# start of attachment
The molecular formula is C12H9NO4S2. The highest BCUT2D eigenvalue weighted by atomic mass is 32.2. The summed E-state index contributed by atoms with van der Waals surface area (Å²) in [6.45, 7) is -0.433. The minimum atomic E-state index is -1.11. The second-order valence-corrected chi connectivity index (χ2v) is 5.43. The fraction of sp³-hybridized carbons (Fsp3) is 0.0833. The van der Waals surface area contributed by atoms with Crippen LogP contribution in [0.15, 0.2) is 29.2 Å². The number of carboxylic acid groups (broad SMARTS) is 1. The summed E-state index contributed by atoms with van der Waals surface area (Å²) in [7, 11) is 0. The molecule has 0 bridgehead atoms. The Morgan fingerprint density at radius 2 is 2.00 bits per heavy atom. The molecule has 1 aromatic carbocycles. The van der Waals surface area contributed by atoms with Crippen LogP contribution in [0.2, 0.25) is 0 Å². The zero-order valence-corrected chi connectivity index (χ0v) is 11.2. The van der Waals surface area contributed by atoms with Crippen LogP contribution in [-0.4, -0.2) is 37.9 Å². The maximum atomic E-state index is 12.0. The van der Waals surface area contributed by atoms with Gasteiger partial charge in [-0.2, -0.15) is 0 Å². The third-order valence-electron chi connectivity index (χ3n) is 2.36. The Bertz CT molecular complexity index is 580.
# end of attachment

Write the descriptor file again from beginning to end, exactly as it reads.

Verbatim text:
The molecular formula is C12H9NO4S2. The highest BCUT2D eigenvalue weighted by atomic mass is 32.2. The summed E-state index contributed by atoms with van der Waals surface area (Å²) in [6.45, 7) is -0.433. The minimum atomic E-state index is -1.11. The second-order valence-corrected chi connectivity index (χ2v) is 5.43. The fraction of sp³-hybridized carbons (Fsp3) is 0.0833. The van der Waals surface area contributed by atoms with Crippen LogP contribution in [0.15, 0.2) is 29.2 Å². The number of carboxylic acid groups (broad SMARTS) is 1. The summed E-state index contributed by atoms with van der Waals surface area (Å²) in [7, 11) is 0. The molecule has 0 bridgehead atoms. The Morgan fingerprint density at radius 2 is 2.00 bits per heavy atom. The molecule has 1 aromatic carbocycles. The van der Waals surface area contributed by atoms with Crippen LogP contribution in [0.2, 0.25) is 0 Å². The zero-order valence-corrected chi connectivity index (χ0v) is 11.2. The van der Waals surface area contributed by atoms with Crippen LogP contribution in [-0.4, -0.2) is 37.9 Å². The maximum atomic E-state index is 12.0. The van der Waals surface area contributed by atoms with Gasteiger partial charge in [-0.2, -0.15) is 0 Å². The third-order valence-electron chi connectivity index (χ3n) is 2.36. The Bertz CT molecular complexity index is 580.